A United States district court case may have major implications for copyright law as the court will issue a ruling that will determine if tattoos inked on a person’s body can be placed under copyright protections by the artists.

The U.S. District Court for the Southern District of New York will hear a case later this year in which a group of tattoo artists are suing a video game company for depicting tattoos in games featuring athletes.

Solid Oak Sketches, a small collective that represents a number of tattoo artists, is suing Take-Two Interactive, the maker of the popular basketball video game franchise NBA 2K , over the company’s inclusion of tattoos inked by their artists on NBA players.

At the heart of the dispute is a question as to whether the human body qualifies as a canvas that is still protected by copyright. Under U.S. copyright law, original works of authorship is protected as long as it is done on a medium that is "is sufficiently permanent or stable to permit it to be perceived, reproduced, or otherwise communicated for a period of more than transitory duration."

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According to Solid Oak Sketches, skin should be considered a fixed medium. "The copyrighted tattoo designs are imprinted permanently upon the skin of humans, clearly stable and able to be perceived for much more than a transitory duration," the group argued in its lawsuit filed against Take-Two Interaction.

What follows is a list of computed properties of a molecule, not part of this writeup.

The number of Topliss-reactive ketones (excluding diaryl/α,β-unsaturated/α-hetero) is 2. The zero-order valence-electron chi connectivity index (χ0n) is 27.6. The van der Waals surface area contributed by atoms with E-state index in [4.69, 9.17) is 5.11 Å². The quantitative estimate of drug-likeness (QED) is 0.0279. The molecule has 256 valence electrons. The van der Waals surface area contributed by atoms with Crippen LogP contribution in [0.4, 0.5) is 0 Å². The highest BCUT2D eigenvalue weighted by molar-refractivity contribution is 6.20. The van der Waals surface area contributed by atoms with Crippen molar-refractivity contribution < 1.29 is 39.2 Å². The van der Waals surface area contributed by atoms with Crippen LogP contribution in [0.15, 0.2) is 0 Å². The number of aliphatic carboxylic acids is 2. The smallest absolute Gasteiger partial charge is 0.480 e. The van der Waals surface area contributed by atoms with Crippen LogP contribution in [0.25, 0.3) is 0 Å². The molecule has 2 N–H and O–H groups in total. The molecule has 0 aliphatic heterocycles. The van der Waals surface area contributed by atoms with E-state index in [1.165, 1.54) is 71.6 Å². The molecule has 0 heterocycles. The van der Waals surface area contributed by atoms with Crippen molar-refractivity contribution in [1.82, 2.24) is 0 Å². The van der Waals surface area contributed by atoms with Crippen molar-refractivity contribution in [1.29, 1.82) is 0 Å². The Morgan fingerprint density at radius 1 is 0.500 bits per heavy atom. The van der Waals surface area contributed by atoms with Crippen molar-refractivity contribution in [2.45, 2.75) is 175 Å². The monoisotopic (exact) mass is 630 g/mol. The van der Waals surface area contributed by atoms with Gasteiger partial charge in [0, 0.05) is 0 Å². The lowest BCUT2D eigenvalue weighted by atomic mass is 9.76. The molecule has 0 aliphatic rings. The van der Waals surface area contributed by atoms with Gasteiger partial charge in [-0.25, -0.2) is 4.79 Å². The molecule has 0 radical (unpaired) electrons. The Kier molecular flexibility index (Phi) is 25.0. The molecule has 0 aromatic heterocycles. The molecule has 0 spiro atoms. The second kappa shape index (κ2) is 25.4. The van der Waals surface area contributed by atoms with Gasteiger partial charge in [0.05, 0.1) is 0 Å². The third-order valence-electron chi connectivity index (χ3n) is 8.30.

Unsurprisingly, the video game maker disagrees—not necessarily that human skin isn’t a fixed medium, but that the tattoos should fall under fair use. Anything else, the company argues, puts an undue burden on athletes any any party depicting them.

“In essence, Solid Oak argues that these public figures must seek its permission every time they appear in public, film, or photographs and that those that create new works depicting the players as they actually appear (with their Tattoos) should be enjoined and pay damages to Solid Oak,” Take-Two said.

The game maker also called the lawsuit from Solid Oak Sketches an attempt to "to hinder the ability to depict people as they appear in real life,” and said the tattoo representative “is not an aggrieved artist—it is an opportunist."

Take-Two’s fair use claim isn’t a guaranteed defense; while fair use is included in copyright law in the U.S., it is determined on a case-by-case basis and, according to the U.S. Copyright Office, “will not always be clear or easily defined.”

Judges must consider four primary factors when ruling on fair use cases, including the purpose and character of the use,  the nature of the copyrighted work, the amount and substantiality of the portion taken and the effect of the use upon the potential market.

Thus far no court has issued an official ruling on such a case, though a number have been raised in the past. In 2013, game maker THQ was sued by a tattoo artist over the appearance of one of his tattoos on a UFC fighter who appeared in the company’s game. The parties settled out of court and the tattoo was removed from the game.